back to article Jeremy Corbyn wins Labour leadership election

Jeremy Corbyn has been elected as the new leader of the Labour Party, following a three-month-long contest. The left-winger won 59.5 per cent of the votes to secure the leadership. Outspoken backbencher Tom Watson was elected Deputy Leader of the Labour Party on Saturday morning. Watson, speaking ahead of Corbyn's storming …

  1. Anonymous Coward
    Anonymous Coward

    Pyhrric victory

    As everyone bar the emotionally needy yawns, and turns away to find something a bit more relevant to the 21st century.

    1. Graham Marsden
      Boffin

      Re: Pyhrric victory

      You mean like the Blue Tories, the Purple Tories, the Red austerity-lite Tories or the Yellow idiots who sold their souls for a sniff of power and were comprehensively shafted by the Tories?

      Try visiting the Political Compass site and see how *all* of the "major" UK Parties are in the Right-wing Authoritarian corner.

      I have no love for Labour and have no intention of voting for them, but after 35 years of Tory-ism (yes, that even includes Blair) it's good to see that we might *finally* get some balance back in UK politics, rather than "Let the Rich get richer, I'm alright Jack, screw the little people".

      1. Yet Another Anonymous coward Silver badge

        Re: Pyhrric victory

        It's certainly novel to have a labour party member as leader.

        1. Anonymous Coward
          Anonymous Coward

          Re: Pyhrric victory

          Some Conservatives wish they had a real Conservative as leader.

        2. Anonymous Coward
          Anonymous Coward

          Re: Pyhrric victory

          > It's certainly novel to have a labour party member as leader.

          It's certainly novel to have a socialist as the labour party leader.

      2. LucreLout Silver badge

        Re: Pyhrric victory

        @Graham Marsden

        it's good to see that we might *finally* get some balance back in UK politics, rather than "Let the Rich get richer, I'm alright Jack, screw the little people".

        The only problem with your little rant, is that the Conservatives hate the poor enough to want to make them rich, while labour, the real nasty party, hate the rich enough to want to make them poor. Rather sad, no?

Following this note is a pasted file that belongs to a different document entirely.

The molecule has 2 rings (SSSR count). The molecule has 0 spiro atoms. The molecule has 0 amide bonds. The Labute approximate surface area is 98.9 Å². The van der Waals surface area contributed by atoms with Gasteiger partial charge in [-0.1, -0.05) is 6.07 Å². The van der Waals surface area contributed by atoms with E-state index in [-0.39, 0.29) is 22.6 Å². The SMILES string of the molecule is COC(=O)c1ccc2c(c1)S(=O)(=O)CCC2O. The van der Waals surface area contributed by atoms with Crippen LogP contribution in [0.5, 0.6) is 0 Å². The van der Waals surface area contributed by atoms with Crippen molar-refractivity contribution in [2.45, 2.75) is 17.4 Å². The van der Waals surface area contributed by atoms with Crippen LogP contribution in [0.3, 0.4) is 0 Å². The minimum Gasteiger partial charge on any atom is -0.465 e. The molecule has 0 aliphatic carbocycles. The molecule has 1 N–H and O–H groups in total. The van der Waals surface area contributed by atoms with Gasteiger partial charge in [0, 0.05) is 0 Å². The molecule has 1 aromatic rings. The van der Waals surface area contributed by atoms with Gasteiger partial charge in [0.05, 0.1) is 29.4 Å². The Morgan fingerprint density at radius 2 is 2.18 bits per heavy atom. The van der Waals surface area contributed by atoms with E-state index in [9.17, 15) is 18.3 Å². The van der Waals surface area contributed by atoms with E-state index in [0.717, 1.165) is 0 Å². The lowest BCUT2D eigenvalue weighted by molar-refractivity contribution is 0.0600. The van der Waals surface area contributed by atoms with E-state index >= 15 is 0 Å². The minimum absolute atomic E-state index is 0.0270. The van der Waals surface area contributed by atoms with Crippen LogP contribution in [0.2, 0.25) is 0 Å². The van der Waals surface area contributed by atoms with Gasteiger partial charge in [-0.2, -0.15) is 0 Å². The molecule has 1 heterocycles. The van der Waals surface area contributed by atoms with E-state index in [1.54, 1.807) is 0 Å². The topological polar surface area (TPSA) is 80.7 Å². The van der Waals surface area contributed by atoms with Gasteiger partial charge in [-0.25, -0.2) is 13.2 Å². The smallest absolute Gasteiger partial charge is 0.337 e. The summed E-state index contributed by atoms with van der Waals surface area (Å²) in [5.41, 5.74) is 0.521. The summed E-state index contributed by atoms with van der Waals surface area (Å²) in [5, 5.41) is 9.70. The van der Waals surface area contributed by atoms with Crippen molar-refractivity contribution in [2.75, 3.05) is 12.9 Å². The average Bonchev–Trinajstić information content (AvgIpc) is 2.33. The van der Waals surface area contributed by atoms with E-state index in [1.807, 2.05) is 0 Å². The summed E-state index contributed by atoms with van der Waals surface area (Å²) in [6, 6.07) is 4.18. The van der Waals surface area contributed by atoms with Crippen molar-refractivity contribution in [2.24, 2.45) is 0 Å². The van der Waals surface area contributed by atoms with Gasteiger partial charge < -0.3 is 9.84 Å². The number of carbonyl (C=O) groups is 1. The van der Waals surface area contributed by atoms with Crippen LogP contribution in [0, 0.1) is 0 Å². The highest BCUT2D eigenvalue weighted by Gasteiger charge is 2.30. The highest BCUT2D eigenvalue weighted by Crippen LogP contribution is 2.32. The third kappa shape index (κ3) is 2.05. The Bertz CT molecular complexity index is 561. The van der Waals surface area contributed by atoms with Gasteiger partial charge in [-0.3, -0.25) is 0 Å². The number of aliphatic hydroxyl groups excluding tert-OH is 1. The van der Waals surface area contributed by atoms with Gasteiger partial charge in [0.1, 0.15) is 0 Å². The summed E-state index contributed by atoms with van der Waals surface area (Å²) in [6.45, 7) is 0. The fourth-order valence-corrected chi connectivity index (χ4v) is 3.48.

Corbyns econimic policies, if implemented, would destroy the economy the same way they did last time they were used, in the 1970s. The defining difference though, is that there will be no North Sea Oil to bail us out this time. You'd be looking at generation upon generation trapped in poverty, real poverty, not just some silly metric based around how much your neighbour earns.

        1. Graham Marsden
          Facepalm

          @LucreLout - Re: Pyhrric victory

          > the Conservatives hate the poor enough to want to make them rich

          Howls of derisive laughter, Bruce!

          The last thing that the Tories want is for people to have enough money to be able to pick and choose jobs, that's why their aim is to keep sufficient people unemployed (and, if possible, sanctioned), so they have a large supply of obedient serfs who are so desperate for any work that they'll take whatever jobs are on offer for a pittance.

          > there will be no North Sea Oil to bail us out this time.

          If Maggie had any sense, she would have *invested* the money from North Sea Oil, instead of using it (and flogging off nationalised industries to her rich friends) to bribe people into electing her again.

          1. LucreLout Silver badge

            Re: @LucreLout - Pyhrric victory

            The last thing that the Tories want is for people to have enough money to be able to pick and choose jobs, that's why their aim is to keep sufficient people unemployed (and, if possible, sanctioned), so they have a large supply of obedient serfs who are so desperate for any work that they'll take whatever jobs are on offer for a pittance.

            Arf arf - Your tin foil hat is over there fella -->

            Labour did more to destroy social mobility than any party in history. Forcing everyone into their local substandard comp by closing grammar schools is not the way to help bright working class people into a better job.